Good for (small) business
John Timmons doesn’t provide health insurance to his employees. Never has.
It’s not that the owner of ear X-tacy, the vaunted indie record store and Highlands fixture since 1985, doesn’t want to. Timmons and his wife, a physician, are both activists for single-payer health care.
But as it is now, Timmons can’t afford to offer insurance to his employees.
“It’s a shame, but we’ve just never really been able to afford it,” he says. “Back in the day when I thought we could afford it, if I bought into it then, the way that insurance costs have skyrocketed, we would’ve been gone before now.”
Costs for employers who provide health insurance have risen 119 percent since 1999, according to a figure cited in a new book called “Howard Dean’s Prescription for Real Health Care Reform,” by Vermont’s good doctor of Democratic politics. In his book, Dean offers the virtues of a health care reform plan similar to H.R. 3962, the Affordable Health Care for America Act, which will soon be the subject of a floor debate in the House.
The Democratic bill wouldn’t change much for Timmons as a businessperson; because his payroll falls below $500,000 a year, he would not be subject to a requirement for employers to offer coverage, nor would he have to pay the 8 percent payroll contribution for not offering insurance to workers. But the bill would require everyone to have insurance, and to that end establish a government-run public insurance option, which means Timmons’s employees wouldn’t have to look for a job that offers benefits if they suddenly needed it.
According to U.S. Rep. John Yarmuth, D-Ky., there are about 100,000 people in Louisville Metro without health insurance, and many of them work for small shops like ear X-tacy. While a mandate will hit some people harder in the wallet than others, it seems time for everybody to pony up a little to get a lot more than what we’re getting now out of our health care industry.
“It’s the notion of shared responsibility,” Yarmuth says. “We’re trying to make sure that all (small-business) employees have coverage.”
According to 2007 Census figures provided by Greater Louisville Inc., the Metro chamber of commerce, there are 19,357 businesses in Louisville with 99 or fewer employees; of those, some 16,000 would qualify for the payroll exemption, according to Yarmuth.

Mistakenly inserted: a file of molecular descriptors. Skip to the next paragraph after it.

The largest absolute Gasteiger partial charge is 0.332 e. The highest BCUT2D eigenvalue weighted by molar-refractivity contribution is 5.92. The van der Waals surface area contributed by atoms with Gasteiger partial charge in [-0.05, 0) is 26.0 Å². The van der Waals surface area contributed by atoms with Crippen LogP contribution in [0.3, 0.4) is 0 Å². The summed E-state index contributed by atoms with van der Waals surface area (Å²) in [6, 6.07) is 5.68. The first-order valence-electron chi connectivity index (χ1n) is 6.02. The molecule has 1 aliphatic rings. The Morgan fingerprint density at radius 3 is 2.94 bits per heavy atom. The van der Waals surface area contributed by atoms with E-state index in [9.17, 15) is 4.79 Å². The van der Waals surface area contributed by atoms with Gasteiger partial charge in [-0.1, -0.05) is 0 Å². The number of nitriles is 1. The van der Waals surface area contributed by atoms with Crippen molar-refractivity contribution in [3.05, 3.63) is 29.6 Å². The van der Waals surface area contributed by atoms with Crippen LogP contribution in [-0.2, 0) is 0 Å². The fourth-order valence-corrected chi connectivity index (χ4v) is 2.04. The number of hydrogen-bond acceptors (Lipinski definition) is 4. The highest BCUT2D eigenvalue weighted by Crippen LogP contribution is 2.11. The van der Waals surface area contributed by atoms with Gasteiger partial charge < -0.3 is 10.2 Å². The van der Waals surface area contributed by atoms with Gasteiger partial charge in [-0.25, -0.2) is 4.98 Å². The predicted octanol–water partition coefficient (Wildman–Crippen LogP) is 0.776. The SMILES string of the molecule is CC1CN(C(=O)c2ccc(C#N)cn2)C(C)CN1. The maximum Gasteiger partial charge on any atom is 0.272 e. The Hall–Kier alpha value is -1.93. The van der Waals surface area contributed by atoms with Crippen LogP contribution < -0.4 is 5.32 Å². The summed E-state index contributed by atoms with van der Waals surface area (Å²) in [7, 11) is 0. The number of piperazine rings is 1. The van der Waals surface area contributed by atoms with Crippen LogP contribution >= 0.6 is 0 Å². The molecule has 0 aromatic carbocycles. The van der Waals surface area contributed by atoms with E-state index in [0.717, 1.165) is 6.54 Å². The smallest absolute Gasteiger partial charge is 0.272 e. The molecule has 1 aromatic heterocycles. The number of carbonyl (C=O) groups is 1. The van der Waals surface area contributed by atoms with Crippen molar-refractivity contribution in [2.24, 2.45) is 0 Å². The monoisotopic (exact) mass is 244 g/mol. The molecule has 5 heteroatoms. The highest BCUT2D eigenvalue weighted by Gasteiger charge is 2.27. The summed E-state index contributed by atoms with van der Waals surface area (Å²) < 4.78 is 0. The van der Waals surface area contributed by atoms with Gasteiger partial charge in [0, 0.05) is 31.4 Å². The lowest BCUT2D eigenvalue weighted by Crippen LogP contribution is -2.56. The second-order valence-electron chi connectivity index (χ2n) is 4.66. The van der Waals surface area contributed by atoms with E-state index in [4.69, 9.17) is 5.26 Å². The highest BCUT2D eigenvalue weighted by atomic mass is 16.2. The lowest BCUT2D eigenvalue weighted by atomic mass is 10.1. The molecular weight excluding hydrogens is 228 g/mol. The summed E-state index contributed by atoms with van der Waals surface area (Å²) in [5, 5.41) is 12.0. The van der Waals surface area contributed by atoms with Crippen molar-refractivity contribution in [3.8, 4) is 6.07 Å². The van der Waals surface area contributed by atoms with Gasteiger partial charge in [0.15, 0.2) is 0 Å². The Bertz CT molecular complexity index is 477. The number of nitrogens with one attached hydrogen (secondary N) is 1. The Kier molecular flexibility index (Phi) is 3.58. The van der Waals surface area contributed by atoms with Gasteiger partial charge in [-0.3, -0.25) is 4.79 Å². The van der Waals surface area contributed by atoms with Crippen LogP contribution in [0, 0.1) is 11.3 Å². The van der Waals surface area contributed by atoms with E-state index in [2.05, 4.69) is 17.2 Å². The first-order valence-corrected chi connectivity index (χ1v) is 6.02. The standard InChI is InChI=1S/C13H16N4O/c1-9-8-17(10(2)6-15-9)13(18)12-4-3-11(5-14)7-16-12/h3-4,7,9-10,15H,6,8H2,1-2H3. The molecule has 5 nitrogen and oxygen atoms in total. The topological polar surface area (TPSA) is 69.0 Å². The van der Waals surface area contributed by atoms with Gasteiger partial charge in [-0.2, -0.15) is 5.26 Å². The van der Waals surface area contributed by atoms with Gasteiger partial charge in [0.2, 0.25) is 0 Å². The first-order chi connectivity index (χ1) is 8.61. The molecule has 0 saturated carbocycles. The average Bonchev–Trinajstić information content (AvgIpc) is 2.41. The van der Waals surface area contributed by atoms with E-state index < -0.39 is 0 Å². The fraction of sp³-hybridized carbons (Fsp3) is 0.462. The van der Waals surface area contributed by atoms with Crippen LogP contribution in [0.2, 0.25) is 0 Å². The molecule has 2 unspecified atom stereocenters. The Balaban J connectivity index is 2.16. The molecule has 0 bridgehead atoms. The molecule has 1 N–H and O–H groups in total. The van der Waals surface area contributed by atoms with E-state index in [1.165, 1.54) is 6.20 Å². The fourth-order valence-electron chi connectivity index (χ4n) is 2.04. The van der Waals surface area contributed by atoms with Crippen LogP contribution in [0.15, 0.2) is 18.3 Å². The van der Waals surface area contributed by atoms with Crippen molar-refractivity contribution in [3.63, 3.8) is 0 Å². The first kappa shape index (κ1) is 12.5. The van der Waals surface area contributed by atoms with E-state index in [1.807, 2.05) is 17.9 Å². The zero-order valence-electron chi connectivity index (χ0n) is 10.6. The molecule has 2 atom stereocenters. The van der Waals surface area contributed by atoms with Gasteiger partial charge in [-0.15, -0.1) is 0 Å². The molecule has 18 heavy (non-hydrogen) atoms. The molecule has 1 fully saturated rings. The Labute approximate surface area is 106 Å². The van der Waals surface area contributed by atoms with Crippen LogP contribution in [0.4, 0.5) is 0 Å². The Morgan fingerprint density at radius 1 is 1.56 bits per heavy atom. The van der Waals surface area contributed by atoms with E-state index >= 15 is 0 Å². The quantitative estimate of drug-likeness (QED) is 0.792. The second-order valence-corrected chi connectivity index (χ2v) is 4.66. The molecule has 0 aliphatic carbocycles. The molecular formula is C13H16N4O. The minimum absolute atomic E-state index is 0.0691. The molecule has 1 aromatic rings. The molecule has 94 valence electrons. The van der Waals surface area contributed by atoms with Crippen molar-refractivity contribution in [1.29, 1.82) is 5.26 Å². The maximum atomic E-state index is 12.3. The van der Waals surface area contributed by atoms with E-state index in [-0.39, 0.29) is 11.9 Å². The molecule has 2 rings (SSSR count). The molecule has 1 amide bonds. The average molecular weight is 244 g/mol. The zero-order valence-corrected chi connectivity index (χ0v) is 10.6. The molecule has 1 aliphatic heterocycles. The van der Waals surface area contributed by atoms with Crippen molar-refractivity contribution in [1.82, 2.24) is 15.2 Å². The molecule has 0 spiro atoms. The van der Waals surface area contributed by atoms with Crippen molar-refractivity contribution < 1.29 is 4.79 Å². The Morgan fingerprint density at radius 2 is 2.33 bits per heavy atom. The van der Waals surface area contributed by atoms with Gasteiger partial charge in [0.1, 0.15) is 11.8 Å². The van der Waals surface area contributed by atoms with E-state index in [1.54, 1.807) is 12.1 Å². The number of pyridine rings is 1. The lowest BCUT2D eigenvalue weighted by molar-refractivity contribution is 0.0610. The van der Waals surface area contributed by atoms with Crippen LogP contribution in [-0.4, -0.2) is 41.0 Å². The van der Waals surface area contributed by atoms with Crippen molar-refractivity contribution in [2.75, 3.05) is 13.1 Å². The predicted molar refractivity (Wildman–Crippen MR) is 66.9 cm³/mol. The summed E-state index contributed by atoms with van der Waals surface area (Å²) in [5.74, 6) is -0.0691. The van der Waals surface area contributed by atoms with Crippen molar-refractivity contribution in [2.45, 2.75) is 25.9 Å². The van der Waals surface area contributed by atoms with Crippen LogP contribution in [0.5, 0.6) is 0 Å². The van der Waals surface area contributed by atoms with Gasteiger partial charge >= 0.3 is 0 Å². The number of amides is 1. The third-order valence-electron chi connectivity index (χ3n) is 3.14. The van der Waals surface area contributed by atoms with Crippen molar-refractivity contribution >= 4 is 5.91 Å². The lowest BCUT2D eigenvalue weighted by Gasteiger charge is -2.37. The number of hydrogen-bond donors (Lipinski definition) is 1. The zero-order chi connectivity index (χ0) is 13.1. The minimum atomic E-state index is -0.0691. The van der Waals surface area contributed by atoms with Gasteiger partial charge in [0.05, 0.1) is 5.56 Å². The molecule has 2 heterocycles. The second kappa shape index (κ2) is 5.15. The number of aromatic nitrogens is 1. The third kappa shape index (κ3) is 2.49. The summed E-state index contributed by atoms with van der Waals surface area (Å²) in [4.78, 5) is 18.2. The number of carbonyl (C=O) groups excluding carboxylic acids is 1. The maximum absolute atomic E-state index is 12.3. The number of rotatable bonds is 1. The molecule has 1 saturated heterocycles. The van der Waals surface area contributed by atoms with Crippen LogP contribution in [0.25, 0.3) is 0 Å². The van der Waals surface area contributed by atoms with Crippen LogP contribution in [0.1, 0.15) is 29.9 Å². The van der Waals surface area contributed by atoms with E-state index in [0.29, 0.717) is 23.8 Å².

Jennifer Rubenstein of the Louisville Independent Business Alliance says most of the group’s 230 members have one or two storefronts; she estimates the majority would also qualify for the federal payroll exemption.
Nationally, 86 percent of small businesses would be exempt from the mandate and the penalty, according to figures provided by the House Committee on Ways and Means, which produced the bill.
The legislation has the support of small-business groups like the Main Street Alliance, which delivered a letter of support to the committee on Monday.
Still, there are opponents, including the Kentucky chapter of the National Federation of Independent Businesses and the U.S. Chamber of Commerce, both of whom seem hung up on ideology rather than the practical effects of health care reform. They tend to withhold from their counter-arguments essential points, such as the exemptions for small businesses and the fact that the public option would be paid for with premiums, not new taxes.
“They don’t address the concerns we have about affordability,” says Tom Underwood, state director of the NFIB. “The bills are all about creating a new health care system essentially with the public option.”
I told Underwood the public option — taken with the exemptions — seems to help the vast majority of small businesses, but he wouldn’t budge. Most people won’t at this point.
But not everyone. A couple months ago, Yarmuth held a meeting with 20 or so small-business owners, most of whom were “curious, anxious and apprehensive” about reform, he says. By the time they left, all but three or four agreed they’d benefit from the changes.
“I think the vast majority of people who hear about this and take the time to walk through it think it would be good for them,” Yarmuth says.
Howard Dean will interview Nobel Laureate in Medicine and author Dr. Harold Varmus at the Kentucky Author Forum Thursday, Nov. 12, at the Kentucky Center. Call 584-7777 or visit www.kentuckycenter.org for details.